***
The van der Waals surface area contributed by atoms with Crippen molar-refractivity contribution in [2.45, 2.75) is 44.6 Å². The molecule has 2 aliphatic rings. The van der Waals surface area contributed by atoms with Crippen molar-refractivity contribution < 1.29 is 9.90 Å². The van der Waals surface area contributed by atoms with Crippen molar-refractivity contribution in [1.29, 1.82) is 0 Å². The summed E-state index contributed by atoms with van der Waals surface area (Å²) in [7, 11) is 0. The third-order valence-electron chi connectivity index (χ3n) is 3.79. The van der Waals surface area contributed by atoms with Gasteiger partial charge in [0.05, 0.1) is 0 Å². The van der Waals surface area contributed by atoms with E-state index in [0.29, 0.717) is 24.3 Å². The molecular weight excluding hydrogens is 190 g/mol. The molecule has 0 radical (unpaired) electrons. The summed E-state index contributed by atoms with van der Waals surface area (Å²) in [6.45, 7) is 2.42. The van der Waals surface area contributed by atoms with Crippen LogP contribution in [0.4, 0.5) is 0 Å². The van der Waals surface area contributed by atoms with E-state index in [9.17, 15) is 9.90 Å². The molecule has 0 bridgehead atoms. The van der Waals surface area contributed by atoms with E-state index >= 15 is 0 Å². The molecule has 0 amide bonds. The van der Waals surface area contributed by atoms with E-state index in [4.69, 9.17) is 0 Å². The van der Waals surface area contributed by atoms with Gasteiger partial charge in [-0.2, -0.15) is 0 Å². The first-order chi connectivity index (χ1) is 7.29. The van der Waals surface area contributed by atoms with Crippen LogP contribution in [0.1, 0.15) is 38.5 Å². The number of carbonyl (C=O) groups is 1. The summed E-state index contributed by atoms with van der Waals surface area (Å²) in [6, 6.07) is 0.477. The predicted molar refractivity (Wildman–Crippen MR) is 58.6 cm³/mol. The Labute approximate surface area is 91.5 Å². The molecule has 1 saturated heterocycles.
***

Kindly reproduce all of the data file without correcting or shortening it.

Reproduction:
The van der Waals surface area contributed by atoms with Crippen molar-refractivity contribution in [2.45, 2.75) is 44.6 Å². The molecule has 2 aliphatic rings. The van der Waals surface area contributed by atoms with Crippen molar-refractivity contribution < 1.29 is 9.90 Å². The van der Waals surface area contributed by atoms with Crippen molar-refractivity contribution in [1.29, 1.82) is 0 Å². The summed E-state index contributed by atoms with van der Waals surface area (Å²) in [7, 11) is 0. The third-order valence-electron chi connectivity index (χ3n) is 3.79. The van der Waals surface area contributed by atoms with Gasteiger partial charge in [0.05, 0.1) is 0 Å². The van der Waals surface area contributed by atoms with E-state index in [0.29, 0.717) is 24.3 Å². The molecular weight excluding hydrogens is 190 g/mol. The molecule has 0 radical (unpaired) electrons. The summed E-state index contributed by atoms with van der Waals surface area (Å²) in [6.45, 7) is 2.42. The van der Waals surface area contributed by atoms with Crippen LogP contribution in [0.4, 0.5) is 0 Å². The van der Waals surface area contributed by atoms with E-state index in [9.17, 15) is 9.90 Å². The molecule has 0 bridgehead atoms. The van der Waals surface area contributed by atoms with E-state index >= 15 is 0 Å². The molecule has 0 amide bonds. The van der Waals surface area contributed by atoms with E-state index in [4.69, 9.17) is 0 Å². The van der Waals surface area contributed by atoms with Gasteiger partial charge in [-0.2, -0.15) is 0 Å². The first-order chi connectivity index (χ1) is 7.29. The van der Waals surface area contributed by atoms with Crippen LogP contribution in [0.1, 0.15) is 38.5 Å². The number of carbonyl (C=O) groups is 1. The summed E-state index contributed by atoms with van der Waals surface area (Å²) in [6, 6.07) is 0.477. The predicted molar refractivity (Wildman–Crippen MR) is 58.6 cm³/mol. The Labute approximate surface area is 91.5 Å². The molecule has 1 saturated heterocycles.